Eulinberg brings a womanist perspective and methodology to her work as a theologian. She engages closely with Katie Geneva Cannon and Stacey Floyd-Thomas, and she centers the voices of Black Tulsan women like Eddie Faye Gates, Vivian Clark-Adams, and Mary Jones Parrish in order to show how the survival of Black people in Tulsa reflected womanist ethics. Particularly effective is her work narrating Tulsa history through Black women’s experiences, which clearly demonstrates how the Black community in Tulsa survived the 1921 massacre through the strength of its traditional communalism.
Given the significance of the Tulsa Race Massacre to her argument, the book could have been strengthened by greater theological consideration of the event itself. Eulinberg’s most extended theological analyses come in earlier chapters, especially the second chapter about lynching. While she offers cogent theological reflections on Black suffering in the context of racial terror, the relative lack of a theological interpretation of the Tulsa Race Massacre leaves the reader uncertain as to what the author sees as the specific theological significance of the events that transpired in Tulsa on May 31-June 1, 1921. Similarly, given the extent to which Eulinberg considers the histories of Black settlement in Oklahoma, the development of Black churches, and the terrors of lynching, the Tulsa Race Massacre itself is almost swallowed by the book’s presentation of historical context. This shows the reader how the Tulsa Race Massacre was not a deviation from the white supremacist norm, a point Eulinberg wants her readers to take home. However, by pointing to white supremacy as the cause and explanation for the Tulsa Race Massacre, rather than using that event as a case study for theorizing and theologizing white supremacy, Eulinberg’s book makes an argument about how white supremacy led to the Tulsa Race Massacre, rather than how the Tulsa Race Massacre helps us understand and theologically respond to white supremacy.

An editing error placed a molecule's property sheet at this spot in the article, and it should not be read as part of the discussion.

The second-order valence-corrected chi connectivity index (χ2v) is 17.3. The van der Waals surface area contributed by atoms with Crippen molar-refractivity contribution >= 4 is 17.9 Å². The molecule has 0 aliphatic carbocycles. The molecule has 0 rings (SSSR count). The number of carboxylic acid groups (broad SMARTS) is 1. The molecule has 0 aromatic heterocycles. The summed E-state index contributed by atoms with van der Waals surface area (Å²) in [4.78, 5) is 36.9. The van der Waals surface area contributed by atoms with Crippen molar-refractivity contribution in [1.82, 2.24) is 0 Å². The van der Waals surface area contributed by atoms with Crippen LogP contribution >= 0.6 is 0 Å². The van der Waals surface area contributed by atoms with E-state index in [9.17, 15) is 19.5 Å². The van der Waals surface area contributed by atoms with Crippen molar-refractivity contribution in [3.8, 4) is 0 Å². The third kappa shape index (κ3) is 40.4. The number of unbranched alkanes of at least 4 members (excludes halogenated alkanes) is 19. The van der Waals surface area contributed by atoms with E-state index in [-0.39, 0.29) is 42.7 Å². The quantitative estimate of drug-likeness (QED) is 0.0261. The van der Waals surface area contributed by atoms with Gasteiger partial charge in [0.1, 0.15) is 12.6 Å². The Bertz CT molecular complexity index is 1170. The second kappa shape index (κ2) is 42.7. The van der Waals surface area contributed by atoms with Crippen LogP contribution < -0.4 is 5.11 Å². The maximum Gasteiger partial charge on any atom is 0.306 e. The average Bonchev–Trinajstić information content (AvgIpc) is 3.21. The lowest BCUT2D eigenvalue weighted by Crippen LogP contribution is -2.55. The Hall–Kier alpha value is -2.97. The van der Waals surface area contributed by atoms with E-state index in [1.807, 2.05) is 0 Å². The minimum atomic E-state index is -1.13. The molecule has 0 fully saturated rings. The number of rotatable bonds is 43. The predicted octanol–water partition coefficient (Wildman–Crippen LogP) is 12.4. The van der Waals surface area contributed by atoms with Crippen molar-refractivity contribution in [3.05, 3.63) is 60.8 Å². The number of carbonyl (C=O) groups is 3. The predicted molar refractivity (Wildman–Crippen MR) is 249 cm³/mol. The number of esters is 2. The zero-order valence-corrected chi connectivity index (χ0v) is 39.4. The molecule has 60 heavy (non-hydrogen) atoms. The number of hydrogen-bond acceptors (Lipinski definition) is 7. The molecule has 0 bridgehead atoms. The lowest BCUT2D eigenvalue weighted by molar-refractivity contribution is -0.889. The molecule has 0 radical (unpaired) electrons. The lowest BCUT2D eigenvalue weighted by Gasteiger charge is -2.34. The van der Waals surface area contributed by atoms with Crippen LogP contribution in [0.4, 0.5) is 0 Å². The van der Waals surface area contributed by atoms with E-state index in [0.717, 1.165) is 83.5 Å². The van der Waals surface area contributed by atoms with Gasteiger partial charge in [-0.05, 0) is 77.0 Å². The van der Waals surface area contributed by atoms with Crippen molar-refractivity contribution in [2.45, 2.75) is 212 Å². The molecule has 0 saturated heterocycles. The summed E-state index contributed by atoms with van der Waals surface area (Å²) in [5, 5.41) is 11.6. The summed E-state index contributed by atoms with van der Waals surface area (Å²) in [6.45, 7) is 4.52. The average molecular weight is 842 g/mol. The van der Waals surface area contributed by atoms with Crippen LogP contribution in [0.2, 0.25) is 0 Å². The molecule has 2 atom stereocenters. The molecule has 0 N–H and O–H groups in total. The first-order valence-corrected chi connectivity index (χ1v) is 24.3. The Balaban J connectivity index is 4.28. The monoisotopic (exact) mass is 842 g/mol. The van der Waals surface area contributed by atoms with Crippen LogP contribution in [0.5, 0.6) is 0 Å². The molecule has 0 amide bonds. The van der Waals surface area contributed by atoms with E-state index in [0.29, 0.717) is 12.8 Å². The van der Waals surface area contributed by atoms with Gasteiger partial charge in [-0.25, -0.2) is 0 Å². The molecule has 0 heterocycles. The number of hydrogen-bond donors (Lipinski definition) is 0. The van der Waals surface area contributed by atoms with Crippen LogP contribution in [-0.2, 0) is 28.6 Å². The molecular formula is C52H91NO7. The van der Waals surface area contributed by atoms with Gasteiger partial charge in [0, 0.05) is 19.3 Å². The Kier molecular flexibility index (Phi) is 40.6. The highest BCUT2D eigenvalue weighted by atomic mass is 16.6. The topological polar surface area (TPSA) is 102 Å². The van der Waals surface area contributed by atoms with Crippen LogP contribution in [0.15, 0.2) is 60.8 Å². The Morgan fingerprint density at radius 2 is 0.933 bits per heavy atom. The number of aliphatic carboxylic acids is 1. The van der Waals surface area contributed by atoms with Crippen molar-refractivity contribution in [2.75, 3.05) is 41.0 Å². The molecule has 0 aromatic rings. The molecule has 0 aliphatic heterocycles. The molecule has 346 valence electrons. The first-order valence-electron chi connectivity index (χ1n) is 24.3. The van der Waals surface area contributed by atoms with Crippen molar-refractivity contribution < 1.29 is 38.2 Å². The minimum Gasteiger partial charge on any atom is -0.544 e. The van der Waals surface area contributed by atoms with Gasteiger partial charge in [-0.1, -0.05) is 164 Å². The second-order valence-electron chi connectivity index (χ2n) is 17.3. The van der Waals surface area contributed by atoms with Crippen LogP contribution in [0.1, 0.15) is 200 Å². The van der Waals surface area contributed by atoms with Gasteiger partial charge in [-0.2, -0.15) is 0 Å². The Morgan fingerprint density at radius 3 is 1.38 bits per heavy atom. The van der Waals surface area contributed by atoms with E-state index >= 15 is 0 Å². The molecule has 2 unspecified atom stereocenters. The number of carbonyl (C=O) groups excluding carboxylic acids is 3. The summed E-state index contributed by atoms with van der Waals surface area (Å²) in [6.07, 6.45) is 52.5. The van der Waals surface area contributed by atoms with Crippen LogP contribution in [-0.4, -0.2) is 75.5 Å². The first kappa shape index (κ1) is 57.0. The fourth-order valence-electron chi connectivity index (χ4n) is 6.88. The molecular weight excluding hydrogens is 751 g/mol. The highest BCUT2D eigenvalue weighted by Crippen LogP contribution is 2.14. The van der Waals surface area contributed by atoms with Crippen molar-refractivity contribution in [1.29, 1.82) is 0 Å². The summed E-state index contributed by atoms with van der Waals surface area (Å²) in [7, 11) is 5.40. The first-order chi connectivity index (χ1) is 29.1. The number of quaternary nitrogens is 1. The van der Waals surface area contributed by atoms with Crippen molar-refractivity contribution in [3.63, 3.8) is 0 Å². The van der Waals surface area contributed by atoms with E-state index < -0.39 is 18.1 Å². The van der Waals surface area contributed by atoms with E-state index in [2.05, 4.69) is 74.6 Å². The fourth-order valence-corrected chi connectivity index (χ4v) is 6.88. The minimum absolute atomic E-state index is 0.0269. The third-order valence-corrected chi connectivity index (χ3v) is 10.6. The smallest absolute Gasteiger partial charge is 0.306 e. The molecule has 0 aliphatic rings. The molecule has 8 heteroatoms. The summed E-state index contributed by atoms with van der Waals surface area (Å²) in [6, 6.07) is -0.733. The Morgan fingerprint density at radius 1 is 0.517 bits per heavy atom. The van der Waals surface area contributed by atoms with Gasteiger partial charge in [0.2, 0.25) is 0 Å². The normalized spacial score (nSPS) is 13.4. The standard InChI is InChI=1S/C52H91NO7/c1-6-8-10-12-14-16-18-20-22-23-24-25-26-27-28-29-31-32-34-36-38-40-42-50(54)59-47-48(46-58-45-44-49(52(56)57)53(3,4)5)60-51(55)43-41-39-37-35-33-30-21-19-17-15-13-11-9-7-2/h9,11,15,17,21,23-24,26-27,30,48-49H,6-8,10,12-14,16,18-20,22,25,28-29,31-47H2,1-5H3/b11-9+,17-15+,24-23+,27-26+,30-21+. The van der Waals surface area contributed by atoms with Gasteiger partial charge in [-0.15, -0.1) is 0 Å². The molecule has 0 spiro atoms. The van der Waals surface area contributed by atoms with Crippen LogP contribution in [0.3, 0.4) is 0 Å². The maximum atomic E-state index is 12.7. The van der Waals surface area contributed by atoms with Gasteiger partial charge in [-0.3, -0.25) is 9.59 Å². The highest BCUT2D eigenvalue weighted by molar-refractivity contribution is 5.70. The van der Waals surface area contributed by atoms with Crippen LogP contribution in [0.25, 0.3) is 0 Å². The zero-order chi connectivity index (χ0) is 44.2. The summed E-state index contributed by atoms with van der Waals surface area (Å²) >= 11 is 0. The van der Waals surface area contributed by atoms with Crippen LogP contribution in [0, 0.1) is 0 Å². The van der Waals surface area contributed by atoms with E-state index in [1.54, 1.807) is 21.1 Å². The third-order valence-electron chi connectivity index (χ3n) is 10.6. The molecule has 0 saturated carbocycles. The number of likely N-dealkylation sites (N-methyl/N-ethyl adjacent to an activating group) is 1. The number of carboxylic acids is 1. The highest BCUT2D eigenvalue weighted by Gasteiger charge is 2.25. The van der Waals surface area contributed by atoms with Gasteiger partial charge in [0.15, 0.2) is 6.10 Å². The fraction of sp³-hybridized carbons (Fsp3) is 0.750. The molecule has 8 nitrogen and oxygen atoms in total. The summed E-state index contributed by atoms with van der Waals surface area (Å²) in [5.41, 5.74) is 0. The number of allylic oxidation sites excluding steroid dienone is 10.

Nevertheless, Eulinberg weaves together historical research and womanist theological reflection in a narrative that seeks to offer hope where hope would be least expected. The author’s central argument is that since white people have failed to see Black people as equals in their humanity, Black people have established modes of resilience that ensure the community’s survival. For Eulinberg, the resilience of Black people, and Black women specifically, is both sacred and powerfully demonstrated by the Greenwood community rebuilding after the massacre, illustrating the hope she holds for Black people’s survival in a white supremacist America, a hope that stems principally from theological convictions. As Oklahoma, and the United States more generally, begin to have an increased recognition, and a more open discussion, of the Tulsa Race Massacre, Eulinberg reminds us that this massacre, as singularly horrific as it was, is fundamentally part of a longer history of violent white supremacy. Furthermore, she demonstrates how Black women played a central role in both establishing the Greenwood district and ensuring its survival following the massacre.
Michael McLaughlin is a PhD candidate in American religious history at Florida State University.Michael McLaughlinDate Of Review:June 30, 2021